The Best Waterfalls in the U.S.
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The Best Waterfalls in the U.S.

TLC once warned us “don’t go chasing waterfalls,” but in reality, waterfalls are some of the most sought-after natural sites in the world. A waterfall can be an awe-inspiring end to a tough hike, or a place to set up a picnic after taking a stroll through the forest. For those living in the United States, a sparkling waterfall may be the kind of thing you would expect to see in a far-off place, like a rainforest in South America. While there are no shortages of waterfalls across the planet, there are many you can explore right in the continental U.S., too. Here are some of our favorites.

Multnomah Falls: Columbia River Gorge, Oregon

Photo by Jon Bilous/Shutterstock.

The Columbia River Gorge is a natural wonderland for hikers, and features hundreds of miles of public trails for those seeking to explore all the beauty of the Pacific Northwest. However, the star attraction is this 620-foot waterfall, which is active all year long. For a truly special experience, head to the falls in the spring, when wildflowers on the trail are in full bloom. Just make sure to head out early, as over two million visitors hit up the waterfall each year to take in this natural wonder.

Tahquamenon Falls: Paradise, Michigan

Photo by Brad Whitford Photography/Shutterstock.

There are actually two waterfalls that encompass the Tahquamenon Falls. The Upper Falls is one of the largest waterfalls east of the Mississippi, while four miles downstream is the Lower Falls, which consists of five smaller falls that surround a small island. The amber color of the river supplying the waterfalls comes from tannins leached from the cedar, spruce, and hemlock trees in the swamps drained by the river. As most of the Tahquamenon Falls State Park is undeveloped, you may find quite a bit of wildlife when you go hiking across this 13-acre area, including Black bears, coyotes, otters, deer, foxes, porcupines, beavers, and minks.

Bridalveil Falls: Yosemite National Park, California

Photo by Bobkeenan Photography/Shutterstock.

Bridalveil Falls gets its name from the fact that it resembles the veil a bride wears at her wedding. It’s the first waterfall visitors encounter upon arriving in the Yosemite Valley, and the over 600-foot wonder can be viewed while hiking. Although waterfall trail is open year round, those who visit heed this warning: Depending on when you decide to make your trek, you may get wet! In the springtime, the stream thunders due to snowfall — and it’s so strong that it can make it challenging to access the trail. For those planning to visit during the winter months, keep in mind that the trail may be icy — though the view will be no less spectacular.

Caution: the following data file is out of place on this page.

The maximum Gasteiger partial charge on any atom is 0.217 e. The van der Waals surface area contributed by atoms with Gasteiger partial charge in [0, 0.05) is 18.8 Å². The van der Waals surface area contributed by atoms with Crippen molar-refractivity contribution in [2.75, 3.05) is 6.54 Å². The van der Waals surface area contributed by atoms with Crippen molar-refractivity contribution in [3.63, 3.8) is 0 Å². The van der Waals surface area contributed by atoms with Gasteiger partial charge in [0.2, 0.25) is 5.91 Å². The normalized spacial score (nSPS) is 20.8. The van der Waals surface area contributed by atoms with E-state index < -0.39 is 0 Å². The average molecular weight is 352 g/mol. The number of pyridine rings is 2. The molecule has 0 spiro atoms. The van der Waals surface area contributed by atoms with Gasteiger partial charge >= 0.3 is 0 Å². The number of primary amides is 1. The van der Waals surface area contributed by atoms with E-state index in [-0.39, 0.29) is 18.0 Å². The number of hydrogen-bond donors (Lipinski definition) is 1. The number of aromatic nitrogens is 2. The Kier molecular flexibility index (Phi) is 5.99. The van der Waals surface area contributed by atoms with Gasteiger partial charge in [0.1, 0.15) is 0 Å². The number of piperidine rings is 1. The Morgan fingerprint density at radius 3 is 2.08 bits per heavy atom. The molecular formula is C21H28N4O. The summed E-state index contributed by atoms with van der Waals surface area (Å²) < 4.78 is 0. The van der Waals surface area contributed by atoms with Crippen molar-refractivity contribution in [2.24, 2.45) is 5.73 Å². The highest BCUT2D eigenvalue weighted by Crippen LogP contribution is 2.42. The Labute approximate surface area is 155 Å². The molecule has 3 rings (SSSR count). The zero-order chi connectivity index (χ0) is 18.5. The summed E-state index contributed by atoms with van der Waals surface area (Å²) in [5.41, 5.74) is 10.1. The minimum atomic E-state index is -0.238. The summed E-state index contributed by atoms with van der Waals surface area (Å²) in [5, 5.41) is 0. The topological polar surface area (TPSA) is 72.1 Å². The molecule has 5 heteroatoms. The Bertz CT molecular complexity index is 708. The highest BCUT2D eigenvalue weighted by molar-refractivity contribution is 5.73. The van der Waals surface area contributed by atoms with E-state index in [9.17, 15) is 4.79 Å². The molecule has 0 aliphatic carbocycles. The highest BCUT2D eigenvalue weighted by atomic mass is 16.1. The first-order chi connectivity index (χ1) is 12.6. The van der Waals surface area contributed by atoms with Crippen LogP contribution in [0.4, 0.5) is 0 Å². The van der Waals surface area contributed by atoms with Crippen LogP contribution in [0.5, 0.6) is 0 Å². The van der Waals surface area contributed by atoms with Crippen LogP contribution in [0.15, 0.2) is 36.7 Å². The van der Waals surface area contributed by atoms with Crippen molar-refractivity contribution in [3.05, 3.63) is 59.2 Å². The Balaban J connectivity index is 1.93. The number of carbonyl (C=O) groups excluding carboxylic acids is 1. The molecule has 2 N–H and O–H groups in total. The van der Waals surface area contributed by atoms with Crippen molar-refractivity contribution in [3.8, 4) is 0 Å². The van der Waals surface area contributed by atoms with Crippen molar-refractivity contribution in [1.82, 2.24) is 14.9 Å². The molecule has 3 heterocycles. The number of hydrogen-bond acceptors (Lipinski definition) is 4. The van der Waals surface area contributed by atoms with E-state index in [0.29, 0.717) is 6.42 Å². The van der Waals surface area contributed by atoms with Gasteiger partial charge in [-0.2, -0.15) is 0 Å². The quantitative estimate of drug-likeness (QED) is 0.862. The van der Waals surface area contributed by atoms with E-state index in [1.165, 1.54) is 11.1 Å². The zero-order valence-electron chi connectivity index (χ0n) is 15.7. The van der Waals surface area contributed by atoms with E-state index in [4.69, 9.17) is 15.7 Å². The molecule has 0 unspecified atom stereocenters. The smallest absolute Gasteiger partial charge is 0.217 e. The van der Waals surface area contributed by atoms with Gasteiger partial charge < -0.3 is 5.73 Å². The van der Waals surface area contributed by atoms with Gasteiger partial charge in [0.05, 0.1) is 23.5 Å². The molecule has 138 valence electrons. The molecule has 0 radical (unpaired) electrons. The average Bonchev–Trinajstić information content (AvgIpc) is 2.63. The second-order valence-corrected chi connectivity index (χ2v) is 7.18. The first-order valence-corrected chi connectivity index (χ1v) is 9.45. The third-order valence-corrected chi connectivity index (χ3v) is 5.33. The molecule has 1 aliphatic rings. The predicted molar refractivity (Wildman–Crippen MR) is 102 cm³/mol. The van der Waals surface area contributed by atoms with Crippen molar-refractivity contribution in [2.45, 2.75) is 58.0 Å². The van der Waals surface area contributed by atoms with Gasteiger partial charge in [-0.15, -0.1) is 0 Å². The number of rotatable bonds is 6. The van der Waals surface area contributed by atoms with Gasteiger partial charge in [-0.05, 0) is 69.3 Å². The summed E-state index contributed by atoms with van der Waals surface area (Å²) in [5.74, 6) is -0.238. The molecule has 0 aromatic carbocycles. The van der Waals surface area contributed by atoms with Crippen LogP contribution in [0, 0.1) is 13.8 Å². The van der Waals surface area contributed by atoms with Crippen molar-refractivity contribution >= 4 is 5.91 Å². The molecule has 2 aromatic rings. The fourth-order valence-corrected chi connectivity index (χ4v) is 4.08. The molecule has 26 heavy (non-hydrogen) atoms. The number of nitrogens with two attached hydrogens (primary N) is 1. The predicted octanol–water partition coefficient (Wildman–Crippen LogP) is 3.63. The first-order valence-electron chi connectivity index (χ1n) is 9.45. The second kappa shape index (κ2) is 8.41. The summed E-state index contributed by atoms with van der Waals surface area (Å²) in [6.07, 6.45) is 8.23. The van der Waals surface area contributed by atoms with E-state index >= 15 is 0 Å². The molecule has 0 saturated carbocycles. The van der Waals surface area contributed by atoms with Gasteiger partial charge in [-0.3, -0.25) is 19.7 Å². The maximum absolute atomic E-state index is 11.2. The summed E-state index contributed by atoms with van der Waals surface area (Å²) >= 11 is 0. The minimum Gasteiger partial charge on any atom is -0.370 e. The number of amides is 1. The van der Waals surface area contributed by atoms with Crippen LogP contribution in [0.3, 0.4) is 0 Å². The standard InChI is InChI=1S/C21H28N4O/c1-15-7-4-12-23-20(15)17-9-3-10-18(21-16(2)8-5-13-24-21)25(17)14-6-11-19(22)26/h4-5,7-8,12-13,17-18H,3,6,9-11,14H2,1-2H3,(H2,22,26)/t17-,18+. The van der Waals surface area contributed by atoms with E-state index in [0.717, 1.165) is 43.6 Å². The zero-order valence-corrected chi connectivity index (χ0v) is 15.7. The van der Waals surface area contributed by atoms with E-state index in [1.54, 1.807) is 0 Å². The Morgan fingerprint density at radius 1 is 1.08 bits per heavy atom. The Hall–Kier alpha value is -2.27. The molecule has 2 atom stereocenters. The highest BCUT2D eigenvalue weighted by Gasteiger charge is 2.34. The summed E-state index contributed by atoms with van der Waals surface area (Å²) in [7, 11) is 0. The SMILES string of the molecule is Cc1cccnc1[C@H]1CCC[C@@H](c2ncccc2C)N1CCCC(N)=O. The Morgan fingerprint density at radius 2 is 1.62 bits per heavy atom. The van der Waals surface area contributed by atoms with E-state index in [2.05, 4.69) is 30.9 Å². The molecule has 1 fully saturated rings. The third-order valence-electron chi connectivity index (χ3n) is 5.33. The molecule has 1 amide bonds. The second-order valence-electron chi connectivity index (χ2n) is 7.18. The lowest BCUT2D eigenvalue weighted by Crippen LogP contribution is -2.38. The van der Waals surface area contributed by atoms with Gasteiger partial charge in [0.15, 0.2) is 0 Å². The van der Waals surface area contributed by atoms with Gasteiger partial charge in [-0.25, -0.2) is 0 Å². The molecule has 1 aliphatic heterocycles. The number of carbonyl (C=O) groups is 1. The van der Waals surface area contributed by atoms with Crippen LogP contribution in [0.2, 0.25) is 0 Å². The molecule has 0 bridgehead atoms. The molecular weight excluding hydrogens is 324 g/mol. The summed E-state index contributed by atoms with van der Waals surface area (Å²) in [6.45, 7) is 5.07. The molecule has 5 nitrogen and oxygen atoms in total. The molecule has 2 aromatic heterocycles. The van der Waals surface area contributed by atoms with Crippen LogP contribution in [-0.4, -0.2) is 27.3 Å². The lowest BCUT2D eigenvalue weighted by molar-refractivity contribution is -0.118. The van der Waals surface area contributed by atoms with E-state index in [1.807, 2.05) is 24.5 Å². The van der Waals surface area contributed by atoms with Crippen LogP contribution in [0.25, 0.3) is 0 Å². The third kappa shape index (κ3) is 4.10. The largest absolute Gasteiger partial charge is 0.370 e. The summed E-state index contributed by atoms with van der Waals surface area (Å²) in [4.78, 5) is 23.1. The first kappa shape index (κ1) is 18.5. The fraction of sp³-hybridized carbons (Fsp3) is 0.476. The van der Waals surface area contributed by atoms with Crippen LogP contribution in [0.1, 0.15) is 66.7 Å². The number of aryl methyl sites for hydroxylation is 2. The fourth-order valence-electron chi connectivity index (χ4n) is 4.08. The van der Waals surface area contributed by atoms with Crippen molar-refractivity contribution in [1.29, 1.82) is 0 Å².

Havasu Falls: Supai, Arizona

Photo by Juancat/Shutterstock.

Located on the Havasupai Reservation, the Havasu Falls is famous for its blue-green water, which is due to minerals like calcium carbonate and magnesium. Those who wish to take in this unique waterfall, however, should plan significantly in advance: You have to book a 3-day permit in order to take the 10-mile hike to the falls. If you want to explore the falls, but don’t want to carry all your gear yourself, you can pay to have a mule carry your food and supplies down the trail. While the trip isn’t for the novice hiker, it’s certainly a bucket list place to visit — and your photos will be gorgeous.  

Ruby Falls: Chattanooga, Tennessee

Photo by Bok David/Shutterstock.

Who says waterfalls have to glisten in the sunshine? . Discovered in 1928 within Lookout Mountain, Ruby Falls is the United States’ tallest and deepest underground waterfall open to the public. Instead of heading down a long trail, a glass elevator carries you to the depths of the underground cavern so you can see the 260-foot waterfall for yourself.

Kent Falls: Kent Falls State Park, Connecticut

Photo by Richard Cavalleri/Shutterstock.

This cascading waterfall is located in the Litchfield Hills and is accessible by a quick hike. You can take photos of the waterfall, which has a 250-foot drop, from the covered bridge. When you’re done taking in the awe-inspiring sight, you can visit the park’s grassy areas to set up a picnic, or even relax by the fire pits. Make sure to arrive early to this waterfall: once the parking lot is closed at the end of the day, the trail is inaccessible.

Calf Creek Falls: Capitol Reef National Park, Utah

Photo by Tim Sierens/Shutterstock.

Calf Creek Falls is one of the most popular places for tourists to visit within the Grand Staircase-Escalante area, and for good reason. Upon arrival, you’ll find the 126-foot waterfall cascading into super clear water. The 6.7-mile out and back trail is well worth the hike, even in the summer, because the mist from the waterfalls make the area a cool reprieve from the strong Utah sun. Visitors looking to take a dip can cool off in the swimming area right below the falls. Just keep in mind that the pool is a hugely popular destination, so hitting up the trail on off-hours will mean less crowds.

Main photo by Papuchalka - kaelaimages/Shutterstock.

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